;
      • Waseem A.
      • Dogan B.
      • Tidman N.
      • Alam Y.
      • Purkis P.
      • Jackson S.
      • et al.
      Keratin 15 expression in stratified epithelia: downregulation in activated keratinocytes.
      ), while there are controversial reports on overexpression or suppression in wound healing and respective models or in hyperproliferative diseases (
      • Waseem A.
      • Dogan B.
      • Tidman N.
      • Alam Y.
      • Purkis P.
      • Jackson S.
      • et al.
      Keratin 15 expression in stratified epithelia: downregulation in activated keratinocytes.
      ;
      • Werner S.
      • Werner S.
      • Munz B.
      Suppression of keratin 15 expression by transforming growth factor beta in vitro and by cutaneous injury in vivo.
      ). In col-SEs, K15 was present throughout several cell layers in the reconstructed epidermis at all time points analyzed, while a strict in vivo-like basal localization was seen in sc-SEs after 3 weeks pointing to re-establishment of physiologic, that is, homeostatic conditions.
      The group of cytokeratins K6, K16, and K17 formerly considered as markers for hyper-proliferation is now associated with wound repair and keratinocyte activation and migration (
      • Moll R.
      • Franke W.W.
      • Schiller D.L.
      • Geiger B.
      • Krepler R.
      The catalog of human cytokeratins: patterns of expression in normal epithelia, tumors and cultured cells.
      ;
      • Stark H.J.
      • Breitkreutz D.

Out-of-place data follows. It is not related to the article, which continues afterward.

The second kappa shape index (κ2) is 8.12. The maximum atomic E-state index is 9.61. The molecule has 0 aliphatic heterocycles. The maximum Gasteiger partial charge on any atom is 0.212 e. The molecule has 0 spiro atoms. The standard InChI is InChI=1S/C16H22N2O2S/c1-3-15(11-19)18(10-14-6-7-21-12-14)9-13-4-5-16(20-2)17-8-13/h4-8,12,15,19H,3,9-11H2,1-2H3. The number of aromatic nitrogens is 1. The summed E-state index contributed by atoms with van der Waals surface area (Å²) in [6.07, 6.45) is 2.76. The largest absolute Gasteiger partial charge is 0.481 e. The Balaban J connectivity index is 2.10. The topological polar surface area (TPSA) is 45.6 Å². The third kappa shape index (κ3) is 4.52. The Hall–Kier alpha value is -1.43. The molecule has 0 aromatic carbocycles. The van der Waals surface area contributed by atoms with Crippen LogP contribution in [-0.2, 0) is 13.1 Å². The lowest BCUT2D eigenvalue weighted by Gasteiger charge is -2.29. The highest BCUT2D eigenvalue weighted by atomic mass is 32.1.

• Limat A.
      • Bowden P.
      • Fusenig N.E.
      Keratins of the human hair follicle: “hyperproliferative” keratins consistently expressed in outer root sheath cells in vivo and in vitro.
      ;
      • Stoler A.
      • Kopan R.
      • Duvic M.
      • Fuchs E.
      Use of monospecific antisera and cRNA probes to localize the major changes in keratin expression during normal and abnormal epidermal differentiation.
      ;
      • McGowan K.
      • Coulombe P.A.
      The wound repair-associated keratins 6, 16, and 17. Insights into the role of intermediate filaments in specifying keratinocyte cytoarchitecture.
      ). Supposedly, their functional role is to promote a reorganization of the keratin cytoskeleton to allow for keratinocyte migration during re-epithelialization (
      • Paladini R.D.
      • Takahashi K.
      • Bravo N.S.
      • Coulombe P.A.
      Onset of re-epithelialization after skin injury correlates with a reorganization of keratin filaments in wound edge keratinocytes: defining a potential role for keratin 16.
      ). Whenever analyzed, K6, K16, and K17 have been detected in cultured SEs, including 3 weeks old col-SEs (
      • Kopan R.
      • Fuchs E.
      The use of retinoic acid to probe the relation between hyperproliferation-associated keratins and cell proliferation in normal and malignant epidermal cells.
      ;
      • Stark H.J.
      • Baur M.